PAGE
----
Until now, however, most paleontologists had favored a "short-fuse" model in which mammals came into their own almost immediately after the dominant reptiles vacated their habitats. Before the extinctions, most mammals were small nocturnal creatures. The new study confirmed and elaborated on earlier research by molecular biologists indicating that many of today's mammalian orders originated from 100 million to 85 million years ago. The reasons for this evolutionary burst are not clear. Drawing on both molecular and fossil data, the researchers said they found that the "pivotal macroevolutionary events for those lineages with extant mammalian descendants" occurred well before the mass extinction and long after. They emphasized that the molecular and fossil evidence provide "different parts of this picture, attesting to the value of using both approaches together."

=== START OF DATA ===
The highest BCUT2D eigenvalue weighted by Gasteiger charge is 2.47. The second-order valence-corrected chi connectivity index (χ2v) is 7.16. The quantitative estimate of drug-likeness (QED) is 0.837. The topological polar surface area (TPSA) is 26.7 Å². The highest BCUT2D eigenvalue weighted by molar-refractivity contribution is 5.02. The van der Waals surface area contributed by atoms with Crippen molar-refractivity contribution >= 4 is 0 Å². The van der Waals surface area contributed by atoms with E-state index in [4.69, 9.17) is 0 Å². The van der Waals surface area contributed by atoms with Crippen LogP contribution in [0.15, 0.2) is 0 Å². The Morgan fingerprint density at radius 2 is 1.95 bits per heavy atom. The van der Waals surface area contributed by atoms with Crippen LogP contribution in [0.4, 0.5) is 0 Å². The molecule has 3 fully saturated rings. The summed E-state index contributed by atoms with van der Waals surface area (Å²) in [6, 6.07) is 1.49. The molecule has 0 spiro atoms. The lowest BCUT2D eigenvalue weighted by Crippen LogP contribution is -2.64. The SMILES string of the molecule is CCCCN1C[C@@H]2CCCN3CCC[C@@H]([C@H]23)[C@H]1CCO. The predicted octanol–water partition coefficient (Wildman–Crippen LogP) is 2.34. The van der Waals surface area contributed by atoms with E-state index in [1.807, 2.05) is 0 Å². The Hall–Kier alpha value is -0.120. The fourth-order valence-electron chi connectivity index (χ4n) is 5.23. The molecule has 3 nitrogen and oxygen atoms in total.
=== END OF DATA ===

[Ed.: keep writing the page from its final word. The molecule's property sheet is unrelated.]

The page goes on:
I don't know much about this, but this seems cool. I hadn't known that the molecular biologists and paleontologists were arguing about the deep lineages inferred from the genetic data, and it seems like the outcome was similar to the 1970s where the molecular side was validated by new finds.